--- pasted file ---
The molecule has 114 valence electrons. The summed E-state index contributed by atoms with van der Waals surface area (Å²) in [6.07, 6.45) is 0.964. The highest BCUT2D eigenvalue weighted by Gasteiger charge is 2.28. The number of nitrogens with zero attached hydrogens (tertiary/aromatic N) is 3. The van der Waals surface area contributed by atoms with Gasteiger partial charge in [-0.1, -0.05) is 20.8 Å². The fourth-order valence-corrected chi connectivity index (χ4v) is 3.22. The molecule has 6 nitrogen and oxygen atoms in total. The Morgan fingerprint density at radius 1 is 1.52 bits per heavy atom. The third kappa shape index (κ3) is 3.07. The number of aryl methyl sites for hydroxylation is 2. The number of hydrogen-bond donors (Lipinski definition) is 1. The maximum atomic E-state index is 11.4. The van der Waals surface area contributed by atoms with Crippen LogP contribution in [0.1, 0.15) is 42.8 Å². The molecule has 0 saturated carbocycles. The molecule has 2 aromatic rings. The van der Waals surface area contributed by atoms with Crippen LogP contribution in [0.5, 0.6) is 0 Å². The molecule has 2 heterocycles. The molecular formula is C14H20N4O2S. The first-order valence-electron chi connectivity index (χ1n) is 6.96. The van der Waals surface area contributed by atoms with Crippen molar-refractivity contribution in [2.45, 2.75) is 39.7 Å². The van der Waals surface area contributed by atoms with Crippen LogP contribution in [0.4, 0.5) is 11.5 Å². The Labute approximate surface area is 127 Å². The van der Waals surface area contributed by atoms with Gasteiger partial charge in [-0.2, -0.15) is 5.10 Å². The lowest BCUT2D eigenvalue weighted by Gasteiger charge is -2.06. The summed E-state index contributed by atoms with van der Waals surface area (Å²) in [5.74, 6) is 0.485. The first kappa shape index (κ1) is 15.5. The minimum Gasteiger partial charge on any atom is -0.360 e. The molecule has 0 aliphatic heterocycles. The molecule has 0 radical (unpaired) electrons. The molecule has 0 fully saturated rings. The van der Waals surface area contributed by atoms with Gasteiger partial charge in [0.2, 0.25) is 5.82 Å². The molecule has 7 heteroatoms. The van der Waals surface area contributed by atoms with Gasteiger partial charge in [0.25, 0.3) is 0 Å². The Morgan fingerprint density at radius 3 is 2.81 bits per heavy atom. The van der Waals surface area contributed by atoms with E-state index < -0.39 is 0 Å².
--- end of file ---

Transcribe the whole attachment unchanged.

The molecule has 114 valence electrons. The summed E-state index contributed by atoms with van der Waals surface area (Å²) in [6.07, 6.45) is 0.964. The highest BCUT2D eigenvalue weighted by Gasteiger charge is 2.28. The number of nitrogens with zero attached hydrogens (tertiary/aromatic N) is 3. The van der Waals surface area contributed by atoms with Gasteiger partial charge in [-0.1, -0.05) is 20.8 Å². The fourth-order valence-corrected chi connectivity index (χ4v) is 3.22. The molecule has 6 nitrogen and oxygen atoms in total. The Morgan fingerprint density at radius 1 is 1.52 bits per heavy atom. The third kappa shape index (κ3) is 3.07. The number of aryl methyl sites for hydroxylation is 2. The number of hydrogen-bond donors (Lipinski definition) is 1. The maximum atomic E-state index is 11.4. The van der Waals surface area contributed by atoms with Crippen LogP contribution in [0.1, 0.15) is 42.8 Å². The molecule has 0 saturated carbocycles. The molecule has 2 aromatic rings. The van der Waals surface area contributed by atoms with Crippen LogP contribution in [0.5, 0.6) is 0 Å². The molecule has 2 heterocycles. The molecular formula is C14H20N4O2S. The first-order valence-electron chi connectivity index (χ1n) is 6.96. The van der Waals surface area contributed by atoms with Crippen molar-refractivity contribution in [2.45, 2.75) is 39.7 Å². The van der Waals surface area contributed by atoms with Crippen LogP contribution in [0.4, 0.5) is 11.5 Å². The Labute approximate surface area is 127 Å². The van der Waals surface area contributed by atoms with Gasteiger partial charge in [-0.2, -0.15) is 5.10 Å². The lowest BCUT2D eigenvalue weighted by Gasteiger charge is -2.06. The summed E-state index contributed by atoms with van der Waals surface area (Å²) in [5.74, 6) is 0.485. The first kappa shape index (κ1) is 15.5. The minimum Gasteiger partial charge on any atom is -0.360 e. The molecule has 0 aliphatic heterocycles. The molecule has 0 radical (unpaired) electrons. The molecule has 0 fully saturated rings. The van der Waals surface area contributed by atoms with Gasteiger partial charge in [0.2, 0.25) is 5.82 Å². The molecule has 7 heteroatoms. The van der Waals surface area contributed by atoms with Gasteiger partial charge in [0.25, 0.3) is 0 Å². The Morgan fingerprint density at radius 3 is 2.81 bits per heavy atom. The van der Waals surface area contributed by atoms with E-state index < -0.39 is 0 Å².